Put These Stars on Ice

It can’t speak well of a reality show when its network promotes the injuries suffered by contestants over the content of the show. Such is the case with Skating with Celebrities. Fox is actually right in focusing on the potential for death or disfigurement, as that’s the only compelling thing about the series.

This “Train Wreck on Ice” (seriously, that’s the network tagline) features six celebrities with minimal ice skating experience. Each celeb is teamed with a professional skater with whom they perform a pairs skating routine each episode. Ice skating is difficult enough when you’re doing it by yourself. Skating with a partner might not be as helpful as it seems, considering the pair must synchronize their moves and occasionally throw each other.

Ringmasters for this circus are Olympians Scott Hamilton and Summer Sanders. Hamilton is an obvious choice: he’s a skating legend, a cancer survivor, and an inspiration to many. Sanders is a swimmer turned broadcaster who’s worked most recently on NBA Inside Stuff with Phylicia Rashad’s ex-husband, Ahmad.

The problem with Sanders isn’t her professional abilities; it’s that she dwarfs her co-host. Hamilton is 5’6″, which isn’t terribly short, but Sanders is 5’9″. Put her in heels, and she’s almost six inches taller than him. They look silly together and it distracts from their hosting efforts. Maybe Sanders should have stuck with Ahmad Rashad, and Hamilton could have paired with Phylicia, who’s only 5’4″.

As is to be expected in the celeb-reality genre, there are no A-listers on the show. Except for Nancy “Why? WHY?” Kerrigan, even the skaters aren’t household names — or haven’t been for 30 years. Here are the minimally famous people so desperate for cash and media attention, they’re willing to risk physical injury:

  • Deborah “Debbie” Gibson (’80s pop icon) and Kurt Browning (Scott Hamilton impersonator)
  • Dave Coulier (guy Alanis Morrisette was so pissed about) and Nancy Kerrigan (whacked in knee by a tire iron)
  • Todd Bridges (Willis) and Jenni Meno (some skater)
  • Kristy Swanson (the original “Buffy”) and Lloyd Eisler (some skater)
  • Jillian Barberie (NFL on Fox weathergirl) and John Zimmerman (some skater)
  • Bruce Jenner (decathelete with bad nose job) and Tai Babilonia (some old skater)

Each week, the couples’ routines must include a specific trick. Week one: the spin. Everyone had to be able to execute a spin with three rotations. Like the big wheel on The Price Is Right, you’ve got to make it all the way around or else it doesn’t count. The rest of the routine is designed by each team’s choreographer. Except for Jillian Barberie (the show’s ringer), all of week one’s performances were equally bad.

In their first performances, female celebs struggled to hold positions, and when lifted in the air by their partners, the women held on with death grips and looked ridiculous. The male celebs didn’t fare much better when the roles were reversed, and they had to lift their partners. I’d be surprised if any of the female pro skaters got more than six inches off the ice.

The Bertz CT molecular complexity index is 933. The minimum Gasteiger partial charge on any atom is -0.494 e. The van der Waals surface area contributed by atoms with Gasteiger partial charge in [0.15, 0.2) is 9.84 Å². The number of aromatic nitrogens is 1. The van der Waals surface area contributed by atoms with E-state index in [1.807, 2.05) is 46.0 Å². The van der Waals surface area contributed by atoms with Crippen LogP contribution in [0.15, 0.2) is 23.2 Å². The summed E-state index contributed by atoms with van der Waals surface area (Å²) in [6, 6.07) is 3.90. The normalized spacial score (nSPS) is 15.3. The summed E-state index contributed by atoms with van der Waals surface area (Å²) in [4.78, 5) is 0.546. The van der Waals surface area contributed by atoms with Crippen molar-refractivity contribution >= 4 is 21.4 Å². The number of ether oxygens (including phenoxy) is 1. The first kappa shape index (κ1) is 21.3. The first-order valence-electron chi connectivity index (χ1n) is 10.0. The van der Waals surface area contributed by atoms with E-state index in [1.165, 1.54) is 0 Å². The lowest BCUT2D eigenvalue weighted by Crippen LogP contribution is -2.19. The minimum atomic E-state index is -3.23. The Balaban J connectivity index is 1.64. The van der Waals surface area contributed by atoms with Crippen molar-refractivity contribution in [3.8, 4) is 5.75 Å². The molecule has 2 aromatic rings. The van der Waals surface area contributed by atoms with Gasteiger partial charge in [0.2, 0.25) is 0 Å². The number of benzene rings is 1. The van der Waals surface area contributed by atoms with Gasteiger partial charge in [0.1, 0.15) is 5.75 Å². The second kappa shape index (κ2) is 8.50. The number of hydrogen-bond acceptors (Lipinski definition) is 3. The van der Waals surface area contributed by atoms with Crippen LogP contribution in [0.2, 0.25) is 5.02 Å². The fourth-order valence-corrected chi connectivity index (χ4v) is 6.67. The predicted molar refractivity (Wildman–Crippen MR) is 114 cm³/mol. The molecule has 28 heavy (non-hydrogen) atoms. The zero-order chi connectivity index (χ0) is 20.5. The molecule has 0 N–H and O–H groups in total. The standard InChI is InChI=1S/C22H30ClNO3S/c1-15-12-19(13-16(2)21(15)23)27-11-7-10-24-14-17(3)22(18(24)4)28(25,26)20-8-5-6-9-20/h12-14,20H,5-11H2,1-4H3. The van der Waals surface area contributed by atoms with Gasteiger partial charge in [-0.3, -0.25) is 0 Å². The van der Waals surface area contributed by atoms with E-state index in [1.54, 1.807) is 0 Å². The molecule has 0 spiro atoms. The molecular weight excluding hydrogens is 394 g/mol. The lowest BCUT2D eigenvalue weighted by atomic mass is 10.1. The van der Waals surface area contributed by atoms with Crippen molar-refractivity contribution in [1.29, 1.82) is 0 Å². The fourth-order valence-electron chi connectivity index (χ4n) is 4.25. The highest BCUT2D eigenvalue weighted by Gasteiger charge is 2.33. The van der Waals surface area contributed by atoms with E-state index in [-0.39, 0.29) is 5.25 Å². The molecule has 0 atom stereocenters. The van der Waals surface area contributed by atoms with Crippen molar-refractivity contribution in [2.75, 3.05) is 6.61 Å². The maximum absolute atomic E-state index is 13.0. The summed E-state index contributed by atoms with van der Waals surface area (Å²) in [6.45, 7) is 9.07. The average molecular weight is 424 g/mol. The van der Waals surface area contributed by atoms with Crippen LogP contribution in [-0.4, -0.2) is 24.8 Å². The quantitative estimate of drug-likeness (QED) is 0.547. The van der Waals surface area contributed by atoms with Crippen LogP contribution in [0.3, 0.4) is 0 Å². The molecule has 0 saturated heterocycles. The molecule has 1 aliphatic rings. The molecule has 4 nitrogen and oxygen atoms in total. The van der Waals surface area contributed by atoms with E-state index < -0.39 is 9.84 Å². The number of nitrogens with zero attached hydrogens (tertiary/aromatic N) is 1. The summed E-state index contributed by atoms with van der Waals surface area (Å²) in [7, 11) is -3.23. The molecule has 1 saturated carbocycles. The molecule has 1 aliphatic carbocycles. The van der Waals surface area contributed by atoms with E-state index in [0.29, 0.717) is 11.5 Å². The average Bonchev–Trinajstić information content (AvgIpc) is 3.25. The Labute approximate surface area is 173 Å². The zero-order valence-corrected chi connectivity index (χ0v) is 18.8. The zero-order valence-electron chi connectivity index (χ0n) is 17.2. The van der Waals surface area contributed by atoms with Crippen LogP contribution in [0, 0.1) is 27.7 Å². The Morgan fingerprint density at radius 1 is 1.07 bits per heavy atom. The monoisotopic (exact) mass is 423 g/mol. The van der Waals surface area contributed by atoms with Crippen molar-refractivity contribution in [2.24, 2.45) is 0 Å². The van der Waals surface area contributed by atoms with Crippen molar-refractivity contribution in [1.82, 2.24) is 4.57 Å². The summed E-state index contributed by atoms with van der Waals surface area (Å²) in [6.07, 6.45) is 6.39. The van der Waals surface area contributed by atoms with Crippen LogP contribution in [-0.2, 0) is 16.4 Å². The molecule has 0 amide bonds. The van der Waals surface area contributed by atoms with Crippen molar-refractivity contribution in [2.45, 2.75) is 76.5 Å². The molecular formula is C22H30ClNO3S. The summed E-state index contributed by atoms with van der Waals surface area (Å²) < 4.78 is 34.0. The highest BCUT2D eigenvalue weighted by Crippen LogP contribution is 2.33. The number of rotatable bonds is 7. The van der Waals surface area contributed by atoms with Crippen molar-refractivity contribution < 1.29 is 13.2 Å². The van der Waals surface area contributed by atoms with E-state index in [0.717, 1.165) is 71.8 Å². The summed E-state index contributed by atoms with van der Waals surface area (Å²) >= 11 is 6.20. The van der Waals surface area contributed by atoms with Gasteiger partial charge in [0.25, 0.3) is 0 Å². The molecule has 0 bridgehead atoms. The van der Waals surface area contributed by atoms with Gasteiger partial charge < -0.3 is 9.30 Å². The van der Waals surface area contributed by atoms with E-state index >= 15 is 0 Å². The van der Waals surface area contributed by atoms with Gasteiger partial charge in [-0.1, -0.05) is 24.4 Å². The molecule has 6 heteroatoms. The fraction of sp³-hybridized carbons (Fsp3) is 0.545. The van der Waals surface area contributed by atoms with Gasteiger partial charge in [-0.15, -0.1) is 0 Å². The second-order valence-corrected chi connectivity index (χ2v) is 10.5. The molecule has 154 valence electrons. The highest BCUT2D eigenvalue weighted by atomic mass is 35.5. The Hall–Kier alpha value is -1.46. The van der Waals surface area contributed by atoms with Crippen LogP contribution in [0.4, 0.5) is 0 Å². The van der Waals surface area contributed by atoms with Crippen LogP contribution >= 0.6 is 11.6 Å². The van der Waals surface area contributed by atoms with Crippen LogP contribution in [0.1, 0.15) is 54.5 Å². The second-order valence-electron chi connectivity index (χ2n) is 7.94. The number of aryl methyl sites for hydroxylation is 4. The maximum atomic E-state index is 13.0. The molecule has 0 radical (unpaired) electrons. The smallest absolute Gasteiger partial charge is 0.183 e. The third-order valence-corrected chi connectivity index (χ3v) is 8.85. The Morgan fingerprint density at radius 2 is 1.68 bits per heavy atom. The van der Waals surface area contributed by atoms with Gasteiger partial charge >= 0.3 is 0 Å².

Routines were scored by three judges, the only recognizable one being Dorothy Hamill. Points were awarded in two categories, technical difficulty and artistic merit, on a scale of 1-10. Instead of sticking with whole numbers, the judges actually used decimal points! So out of 60 possible points, Debbie Gibson’s performance was only 0.3 points better than Todd Bridges’? This isn’t exactly the Olympics, or Math With Celebrities (which I would totally watch); I think we can dispense with the decimal points.

The judging process is not only silly, but it also lasts way too long. The majority of the program was judges commentary and scores. That, on top of routines that felt long, left very little time for training footage. After all of the hype Fox put on the injury footage from training sessions, we only saw brief snippets of each couple practicing. As teams are eliminated, the amount of training video may increase, but it was a disappointing premiere episode from that standpoint.

Anytime Fox tries to clone a hit reality show from another network, the results look shabby and low-rent. Skating with Celebrities is no different, and it pales in comparison to ABC’s Dancing with the Stars. Although the series premiere did well in the ratings last Wednesday, tonight the show starts in its new, permanent Monday night slot. Many viewers may be lost due to the schedule shift. Many others may have already seen all they needed to see and won’t come back.

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